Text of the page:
30 Jun 2020 | 02.02 pm
Varadkar Seeks €480m Extra For Enterprise Budget
His lockdown costs come home to roost
30 Jun 2020 | 02.02 pm
New enterprise minister Leo Varadkar has outlined the increased funding required by his department due to the pandemic and lockdown impact on the economy.
The Minister for Enterprise, Trade and Employment is seeking Dáil approval for the department’s Revised Estimate for 2020.
The projected gross expenditure for the department in the original Estimate was €970m. The Revised Estimate seeks significant additional capital funding for various Covid enterprise initiatives and supports.
The total capital ceiling now being sought is €1,115m, which represents an increase of 76% on the amount budgeted for last year.
Varadkar (pictured) said €480m extra is needed from the Exchequer to fund:
• €180m for the Sustaining Enterprise Fund
• €12m for further recapitalisation of the Microenterprise Loan Fund
• €40 million to fund a €450m increase in Strategic Banking Corporation of Ireland Covid lending, including through the €250m expansion of the Covid Working Capital Scheme, and the €200m expansion in the Future Growth Loan Scheme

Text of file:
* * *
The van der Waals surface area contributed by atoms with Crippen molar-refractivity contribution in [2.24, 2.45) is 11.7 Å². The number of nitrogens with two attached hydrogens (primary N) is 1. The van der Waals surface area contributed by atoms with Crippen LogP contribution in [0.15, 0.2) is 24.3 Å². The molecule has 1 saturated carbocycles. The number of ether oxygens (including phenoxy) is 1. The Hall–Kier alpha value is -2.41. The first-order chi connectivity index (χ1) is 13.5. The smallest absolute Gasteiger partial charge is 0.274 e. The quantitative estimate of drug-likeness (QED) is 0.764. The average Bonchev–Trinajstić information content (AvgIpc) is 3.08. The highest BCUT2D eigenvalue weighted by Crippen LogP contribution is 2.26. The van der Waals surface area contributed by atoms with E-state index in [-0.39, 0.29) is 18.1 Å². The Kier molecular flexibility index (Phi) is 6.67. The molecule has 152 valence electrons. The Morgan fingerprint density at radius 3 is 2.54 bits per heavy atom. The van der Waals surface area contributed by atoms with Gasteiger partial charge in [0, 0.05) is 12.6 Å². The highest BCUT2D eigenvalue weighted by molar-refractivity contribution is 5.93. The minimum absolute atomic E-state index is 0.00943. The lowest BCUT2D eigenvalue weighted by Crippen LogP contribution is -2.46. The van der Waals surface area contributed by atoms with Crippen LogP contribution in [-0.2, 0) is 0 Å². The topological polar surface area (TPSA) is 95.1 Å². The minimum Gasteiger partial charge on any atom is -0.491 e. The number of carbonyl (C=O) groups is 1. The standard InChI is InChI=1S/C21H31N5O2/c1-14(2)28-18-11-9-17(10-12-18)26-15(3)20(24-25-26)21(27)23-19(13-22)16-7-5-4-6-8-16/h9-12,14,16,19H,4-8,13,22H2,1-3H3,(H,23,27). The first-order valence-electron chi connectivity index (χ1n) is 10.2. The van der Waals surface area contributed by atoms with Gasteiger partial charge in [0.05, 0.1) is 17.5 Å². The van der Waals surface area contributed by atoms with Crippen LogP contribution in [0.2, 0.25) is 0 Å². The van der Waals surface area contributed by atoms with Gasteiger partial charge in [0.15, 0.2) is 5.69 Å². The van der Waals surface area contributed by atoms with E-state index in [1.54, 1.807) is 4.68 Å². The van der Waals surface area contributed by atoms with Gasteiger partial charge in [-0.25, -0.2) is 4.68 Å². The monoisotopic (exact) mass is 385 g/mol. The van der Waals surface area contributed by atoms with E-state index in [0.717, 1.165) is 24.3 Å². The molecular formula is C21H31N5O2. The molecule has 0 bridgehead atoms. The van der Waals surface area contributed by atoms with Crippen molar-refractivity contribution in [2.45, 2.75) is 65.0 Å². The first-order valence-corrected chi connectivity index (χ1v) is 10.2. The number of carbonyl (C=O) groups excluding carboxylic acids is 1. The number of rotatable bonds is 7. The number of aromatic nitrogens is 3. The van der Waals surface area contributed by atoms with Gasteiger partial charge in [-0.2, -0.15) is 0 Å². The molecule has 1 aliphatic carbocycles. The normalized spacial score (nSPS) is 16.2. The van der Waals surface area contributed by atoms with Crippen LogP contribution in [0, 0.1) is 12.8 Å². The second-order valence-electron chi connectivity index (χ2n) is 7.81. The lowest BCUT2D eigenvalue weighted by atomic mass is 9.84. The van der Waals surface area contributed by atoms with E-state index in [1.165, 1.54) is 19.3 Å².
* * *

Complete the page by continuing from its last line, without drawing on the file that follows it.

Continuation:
• €250m for the Restart Grant.
The Parliamentary Budget Office commented that it is regrettable that output targets have not been updated to reflect new or expanded schemes aimed at responding to the impact of the pandemic on enterprise.
The PBO stated: “Without such indicators, the performance of the additional spending may be difficult to assess. It is assumed that the spend will however be closely tracked and monitored by the department and that all the standard value for money principles will apply.